The Interstate 35W bridge, one of the Twin Cities’ most used, crumbled and fell into the Mississippi River on August 1, 2007 during evening rush hour. 13 people were killed, and 145 were injured in the collapse.
The state (and two contractors responsible for the bridge) paid more than $100 million to survivors and the families of the dead.
But how did it occur in the first place?
Leaders across the country pointed to I-35 as evidence of the country’s neglect of continually deteriorating infrastructure. A federal investigation, however, determined that it was poor design, and not lack of maintenance, that was the cause of the collapse.
Not that there weren’t warning signs: I-35 was rated structurally deficient, meaning in need of repair replacement, and was also noted as fracture critical, basically saying the whole thing could come down if one piece of its infrastructure fails.
Which is ultimately what happened.
The official word from the National Transportation Safety Board was that the gusset plates for the bridge, which hold the beams together, were only half of the necessary thickness. When 300 tons of construction material, (meant for bridge renovation in a cruel sort of irony), the bridge, which was built in 1964, collapsed.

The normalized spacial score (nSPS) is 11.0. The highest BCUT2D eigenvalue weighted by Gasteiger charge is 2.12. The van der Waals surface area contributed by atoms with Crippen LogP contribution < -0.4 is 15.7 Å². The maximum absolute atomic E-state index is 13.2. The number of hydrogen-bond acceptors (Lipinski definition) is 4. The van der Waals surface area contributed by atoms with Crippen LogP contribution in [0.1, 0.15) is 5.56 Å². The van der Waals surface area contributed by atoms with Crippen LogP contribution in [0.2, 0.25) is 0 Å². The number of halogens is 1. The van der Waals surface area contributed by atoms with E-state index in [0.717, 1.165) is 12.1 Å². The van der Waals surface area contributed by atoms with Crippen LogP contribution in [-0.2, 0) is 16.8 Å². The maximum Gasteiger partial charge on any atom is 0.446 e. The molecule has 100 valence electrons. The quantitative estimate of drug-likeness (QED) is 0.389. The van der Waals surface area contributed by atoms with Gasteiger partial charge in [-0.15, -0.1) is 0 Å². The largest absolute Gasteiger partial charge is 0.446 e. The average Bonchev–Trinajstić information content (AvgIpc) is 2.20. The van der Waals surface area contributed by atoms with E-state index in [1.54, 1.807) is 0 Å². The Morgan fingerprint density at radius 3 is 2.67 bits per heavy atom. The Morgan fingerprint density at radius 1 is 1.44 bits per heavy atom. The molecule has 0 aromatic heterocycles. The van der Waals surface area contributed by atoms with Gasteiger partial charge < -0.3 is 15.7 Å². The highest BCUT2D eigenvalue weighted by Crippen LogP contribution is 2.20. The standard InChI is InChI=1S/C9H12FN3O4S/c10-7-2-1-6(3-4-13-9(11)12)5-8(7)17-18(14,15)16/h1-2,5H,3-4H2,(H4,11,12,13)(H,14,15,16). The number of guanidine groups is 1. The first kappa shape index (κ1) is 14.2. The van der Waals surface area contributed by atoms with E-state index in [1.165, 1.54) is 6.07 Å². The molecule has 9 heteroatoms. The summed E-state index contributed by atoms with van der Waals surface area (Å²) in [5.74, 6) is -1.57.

But, as a result…
Minnesota’s did spend time and money improving bridge infrastructure. After launching a $2.5 billion, 10-year improvement program in 2008, 172 structurally deficient or fracture-critical bridges were identified. Over 100 of these bridges have been repaired or completely replaced, or are slated to be repaired/replaced soon. Some need only basic maintenance, and the rest will be taken care of by late 2018 (according to plan).
The I-35 collapse also put a spotlight on the need for better inspection: Minnesota now also requires formal independent peer review while new bridges are being designed so that no errors go unnoticed.
And the percentage of structurally deficient bridges in Minnesota has dropped from 8% to 6%.
But it wasn’t a self-contained event; not something that mattered only in Minnesota. The collapse was a wake-up call for states all across the country to take a better and closer look at their bridges so as to avoid similar tragedies. The American Society of Civil Engineers has stated that the number of structurally deficient bridges has gone from 12% in 2007 to 9% in 2017.
It’s a problem that is currently being discussed by the federal government as well.
On a national level, Congress has also called for a more streamlined, data-driven approach to bridge inspection that will pinpoint greatest risks and utilize time and funds accordingly.
President Donald Trump’s has proposed a $1 trillion overhaul of the country’s roads and bridges. This, however, has yet to find support in Congress, and it is unclear how it would be accomplished.